The professional licensing attorneys at Kevin Cauley, P.C. represent lawyers in investigations and disciplinary proceedings before the State Bar of California. In addition, we counsel law students and other applicants seeking admission to the Bar.
The State Bar of California's disciplinary process is extensive. Their investigatory powers are wide and deep. In addition, the State Bar has a wide latitude of discretion with regard to prosecuting and resolving cases. Legal counsel with experience representing attorneys before the State Bar can guide you through the investigation and disciplinary processes, assist you with responding to inquires, objectively advocate on your behalf, and protect your law license to the fullest extent possible.
The California State Bar's disciplinary process usually begins with a complaint lodged by a client; however anyone can file a claim against an attorney with the Bar. Upon receiving a complaint, the Office of Chief Trial Counsel (OCTC) conducts an initial review of the complaint (also called an “Inquiry”). If the OCTC determines an ethical violation may have occurred, a non-attorney State Bar complaint analyst (under the supervision of a State Bar attorney) from the Enforcement Unit of OCTC contacts the attorney named in the complaint for a written response.
By law, attorneys are required to cooperate with a State Bar investigation. However, attorneys still reserve attorney-client privilege, and may invoke their Fifth Amendment privilege against self-incrimination, if criminal charges are involved.
If there is insufficient evidence to demonstrate a serious ethical violation, the State Bar may issue a warning to the attorney, or issue an Agreement in Lieu of Discipline where the attorney must take corrective action, but is not formally disciplined.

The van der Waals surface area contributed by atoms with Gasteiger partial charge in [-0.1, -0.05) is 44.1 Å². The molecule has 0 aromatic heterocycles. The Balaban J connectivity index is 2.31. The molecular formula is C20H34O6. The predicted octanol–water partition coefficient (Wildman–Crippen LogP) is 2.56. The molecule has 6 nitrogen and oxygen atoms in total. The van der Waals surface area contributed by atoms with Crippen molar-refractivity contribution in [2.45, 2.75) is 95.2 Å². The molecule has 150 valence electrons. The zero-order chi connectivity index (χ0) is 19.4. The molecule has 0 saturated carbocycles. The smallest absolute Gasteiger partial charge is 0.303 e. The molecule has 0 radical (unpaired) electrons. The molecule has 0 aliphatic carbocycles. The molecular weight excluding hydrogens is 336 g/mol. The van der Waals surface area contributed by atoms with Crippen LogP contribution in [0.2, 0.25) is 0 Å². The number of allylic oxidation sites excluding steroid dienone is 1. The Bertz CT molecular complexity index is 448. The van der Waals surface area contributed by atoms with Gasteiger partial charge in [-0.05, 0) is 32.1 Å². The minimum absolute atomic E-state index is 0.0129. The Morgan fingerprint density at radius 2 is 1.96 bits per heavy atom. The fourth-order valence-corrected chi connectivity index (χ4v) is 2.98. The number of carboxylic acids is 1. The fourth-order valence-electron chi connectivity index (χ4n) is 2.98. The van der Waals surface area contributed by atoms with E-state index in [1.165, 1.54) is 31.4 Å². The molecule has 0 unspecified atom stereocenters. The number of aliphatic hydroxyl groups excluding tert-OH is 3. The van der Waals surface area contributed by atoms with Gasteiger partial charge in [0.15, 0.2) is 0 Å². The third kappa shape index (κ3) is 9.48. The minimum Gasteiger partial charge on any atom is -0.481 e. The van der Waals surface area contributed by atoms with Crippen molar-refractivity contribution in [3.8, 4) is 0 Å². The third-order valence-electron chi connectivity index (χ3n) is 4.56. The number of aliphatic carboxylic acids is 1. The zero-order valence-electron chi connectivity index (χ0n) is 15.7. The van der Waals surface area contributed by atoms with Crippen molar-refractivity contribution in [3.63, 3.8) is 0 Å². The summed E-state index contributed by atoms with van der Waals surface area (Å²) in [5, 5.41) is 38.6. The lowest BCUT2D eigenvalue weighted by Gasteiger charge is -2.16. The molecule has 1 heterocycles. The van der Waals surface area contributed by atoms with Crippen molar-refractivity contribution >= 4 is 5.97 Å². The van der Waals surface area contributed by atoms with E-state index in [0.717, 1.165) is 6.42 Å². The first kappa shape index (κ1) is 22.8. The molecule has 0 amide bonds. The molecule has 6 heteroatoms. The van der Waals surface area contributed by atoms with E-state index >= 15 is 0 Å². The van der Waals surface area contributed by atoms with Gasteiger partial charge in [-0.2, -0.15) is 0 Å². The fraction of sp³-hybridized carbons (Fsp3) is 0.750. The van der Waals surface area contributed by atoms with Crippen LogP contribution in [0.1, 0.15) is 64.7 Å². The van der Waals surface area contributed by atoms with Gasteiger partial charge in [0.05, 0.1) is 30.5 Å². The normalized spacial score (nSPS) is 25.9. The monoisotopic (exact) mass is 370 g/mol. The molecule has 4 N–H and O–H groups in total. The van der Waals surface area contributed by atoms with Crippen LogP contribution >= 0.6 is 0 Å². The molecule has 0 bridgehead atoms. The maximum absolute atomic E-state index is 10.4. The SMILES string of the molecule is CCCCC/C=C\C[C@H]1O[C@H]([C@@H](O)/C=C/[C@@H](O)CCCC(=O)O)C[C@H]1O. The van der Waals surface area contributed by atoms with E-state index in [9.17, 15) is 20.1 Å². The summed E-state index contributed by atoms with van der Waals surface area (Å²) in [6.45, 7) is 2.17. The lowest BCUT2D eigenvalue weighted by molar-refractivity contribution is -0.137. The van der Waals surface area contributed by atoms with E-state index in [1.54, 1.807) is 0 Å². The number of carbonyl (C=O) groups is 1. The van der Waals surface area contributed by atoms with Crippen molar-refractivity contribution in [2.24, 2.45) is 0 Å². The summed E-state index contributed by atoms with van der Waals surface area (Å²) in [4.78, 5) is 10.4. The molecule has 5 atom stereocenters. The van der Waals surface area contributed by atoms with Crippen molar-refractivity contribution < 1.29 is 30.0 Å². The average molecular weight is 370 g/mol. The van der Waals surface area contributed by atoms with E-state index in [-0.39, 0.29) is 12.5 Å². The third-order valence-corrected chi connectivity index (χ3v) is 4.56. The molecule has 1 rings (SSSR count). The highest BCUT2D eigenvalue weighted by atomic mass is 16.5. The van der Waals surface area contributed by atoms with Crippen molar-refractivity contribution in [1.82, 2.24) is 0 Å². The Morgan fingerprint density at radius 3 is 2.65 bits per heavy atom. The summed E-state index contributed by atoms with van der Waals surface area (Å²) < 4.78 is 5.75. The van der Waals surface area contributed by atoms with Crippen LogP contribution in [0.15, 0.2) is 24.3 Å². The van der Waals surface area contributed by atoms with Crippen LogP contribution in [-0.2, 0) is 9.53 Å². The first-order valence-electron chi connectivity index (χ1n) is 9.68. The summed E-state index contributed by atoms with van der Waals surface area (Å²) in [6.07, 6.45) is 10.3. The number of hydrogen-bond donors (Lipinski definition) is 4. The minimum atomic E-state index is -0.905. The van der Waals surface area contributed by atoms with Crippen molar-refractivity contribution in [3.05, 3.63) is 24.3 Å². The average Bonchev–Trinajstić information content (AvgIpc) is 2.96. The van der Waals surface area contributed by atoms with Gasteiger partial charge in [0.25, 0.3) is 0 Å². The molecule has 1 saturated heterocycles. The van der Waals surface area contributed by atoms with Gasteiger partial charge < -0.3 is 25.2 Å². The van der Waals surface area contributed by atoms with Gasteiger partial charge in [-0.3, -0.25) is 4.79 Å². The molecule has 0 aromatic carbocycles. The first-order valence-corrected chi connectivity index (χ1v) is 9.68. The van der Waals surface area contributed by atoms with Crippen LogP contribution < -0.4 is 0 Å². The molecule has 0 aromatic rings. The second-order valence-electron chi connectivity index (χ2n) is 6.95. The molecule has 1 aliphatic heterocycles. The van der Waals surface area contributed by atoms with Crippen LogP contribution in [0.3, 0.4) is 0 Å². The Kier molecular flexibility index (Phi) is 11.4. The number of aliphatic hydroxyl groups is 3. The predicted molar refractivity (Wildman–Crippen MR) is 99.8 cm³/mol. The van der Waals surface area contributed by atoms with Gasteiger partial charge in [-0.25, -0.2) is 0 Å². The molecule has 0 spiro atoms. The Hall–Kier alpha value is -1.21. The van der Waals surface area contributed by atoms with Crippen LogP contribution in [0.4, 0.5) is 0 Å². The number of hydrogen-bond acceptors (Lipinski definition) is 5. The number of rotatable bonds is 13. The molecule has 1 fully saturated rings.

If the OCTC's findings indicate a serious ethical violation may have occurred, a full investigation will be initiated (known as a State Bar Investigation, or SBI). During an SBI, the Enforcement Unit may subpoena court documents, bank records, and any other relevant documents. Additionally, they interview witnesses and review depositions.
The OCTC has prosecutorial discretion. Prior to filing formal charges against an attorney, the State Bar attorney assigned to the case will send a written notice of intent to file charges (commonly called the “20 day” letter). The letter requests that the respondent attorney meet with the State Bar attorney within 20 days to try to resolve the issue. If an agreement cannot be reached, the State Bar may ask the State Bar Court to hold an Early Neutral Evaluation Conference (ENEC) as another attempt to resolve the matter before a formal hearing.
If the matter is not resolved at the ENEC, the State Bar will file a Notice of Discipline Charges (NDC). This is the first step in the formal disciplinary proceedings. The NDC will be served on the address on file with the State Bar, or sent by certified mail. Attorneys must respond to the NDC within 20 days.
After an NDC is filed, the next step in the disciplinary process is a hearing in the independent State Bar Court. The State Bar Court handles issues involving discipline, admissions, probation revocation, and disbarment of California attorneys. At the State Bar Court hearing, testimony and documents will be presented to a State Bar Judge. The judge will issue a decision within 90 days and will dismiss the case, issue a public or private reproval, or recommend suspension or disbarment.
The hearing judge's decision may be appealed, within 30 days, to the State Bar Court's Review Department by the State Bar's prosecutor OR the responding attorney. A panel of three State Bar appointed attorneys will review the hearing judge's decision and can accept the decision or change it.
A responding attorney's last avenue for appeal is the Supreme Court of California. However, the Supreme Court rarely hears cases from the State Bar Court and when they do choose to review a State Bar case they usually recommend suspension or disbarment.
Attorneys have the right to counsel at all stages of the State Bar of California's disciplinary process. If contacted by an investigator or analyst from the California State Bar, you should seek legal representation immediately. Early intervention by an attorney with experience defending attorneys is crucial to the successful resolution of an investigation or proposed disciplinary action.